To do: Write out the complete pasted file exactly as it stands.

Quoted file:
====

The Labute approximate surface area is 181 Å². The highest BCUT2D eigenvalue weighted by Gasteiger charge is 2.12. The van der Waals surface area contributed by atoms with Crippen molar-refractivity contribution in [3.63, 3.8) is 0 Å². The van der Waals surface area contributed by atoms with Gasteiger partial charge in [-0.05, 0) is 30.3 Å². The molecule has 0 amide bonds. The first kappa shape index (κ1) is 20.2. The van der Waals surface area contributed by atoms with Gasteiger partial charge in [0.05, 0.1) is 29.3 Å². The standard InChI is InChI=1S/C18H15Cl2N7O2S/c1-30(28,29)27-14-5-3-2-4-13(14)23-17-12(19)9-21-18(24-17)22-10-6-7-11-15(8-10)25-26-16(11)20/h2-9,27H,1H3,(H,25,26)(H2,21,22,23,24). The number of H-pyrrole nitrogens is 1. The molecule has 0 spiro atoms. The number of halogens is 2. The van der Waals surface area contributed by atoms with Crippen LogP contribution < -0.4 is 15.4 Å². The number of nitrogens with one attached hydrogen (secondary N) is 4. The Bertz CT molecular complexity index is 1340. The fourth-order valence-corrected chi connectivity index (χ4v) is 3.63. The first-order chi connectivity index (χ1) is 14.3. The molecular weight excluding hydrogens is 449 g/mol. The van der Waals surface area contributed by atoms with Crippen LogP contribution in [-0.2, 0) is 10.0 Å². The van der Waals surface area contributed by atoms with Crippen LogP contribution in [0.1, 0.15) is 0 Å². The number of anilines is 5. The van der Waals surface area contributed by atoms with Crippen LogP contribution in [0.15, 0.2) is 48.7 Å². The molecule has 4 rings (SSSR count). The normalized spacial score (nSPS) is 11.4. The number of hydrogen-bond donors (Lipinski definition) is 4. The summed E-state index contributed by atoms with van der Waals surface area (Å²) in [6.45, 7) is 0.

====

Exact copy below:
The Labute approximate surface area is 181 Å². The highest BCUT2D eigenvalue weighted by Gasteiger charge is 2.12. The van der Waals surface area contributed by atoms with Crippen molar-refractivity contribution in [3.63, 3.8) is 0 Å². The van der Waals surface area contributed by atoms with Gasteiger partial charge in [-0.05, 0) is 30.3 Å². The molecule has 0 amide bonds. The first kappa shape index (κ1) is 20.2. The van der Waals surface area contributed by atoms with Gasteiger partial charge in [0.05, 0.1) is 29.3 Å². The standard InChI is InChI=1S/C18H15Cl2N7O2S/c1-30(28,29)27-14-5-3-2-4-13(14)23-17-12(19)9-21-18(24-17)22-10-6-7-11-15(8-10)25-26-16(11)20/h2-9,27H,1H3,(H,25,26)(H2,21,22,23,24). The number of H-pyrrole nitrogens is 1. The molecule has 0 spiro atoms. The number of halogens is 2. The van der Waals surface area contributed by atoms with Crippen LogP contribution < -0.4 is 15.4 Å². The number of nitrogens with one attached hydrogen (secondary N) is 4. The Bertz CT molecular complexity index is 1340. The fourth-order valence-corrected chi connectivity index (χ4v) is 3.63. The first-order chi connectivity index (χ1) is 14.3. The molecular weight excluding hydrogens is 449 g/mol. The van der Waals surface area contributed by atoms with Crippen LogP contribution in [-0.2, 0) is 10.0 Å². The van der Waals surface area contributed by atoms with Crippen LogP contribution in [0.1, 0.15) is 0 Å². The number of anilines is 5. The van der Waals surface area contributed by atoms with Crippen LogP contribution in [0.15, 0.2) is 48.7 Å². The molecule has 4 rings (SSSR count). The normalized spacial score (nSPS) is 11.4. The number of hydrogen-bond donors (Lipinski definition) is 4. The summed E-state index contributed by atoms with van der Waals surface area (Å²) in [6.45, 7) is 0.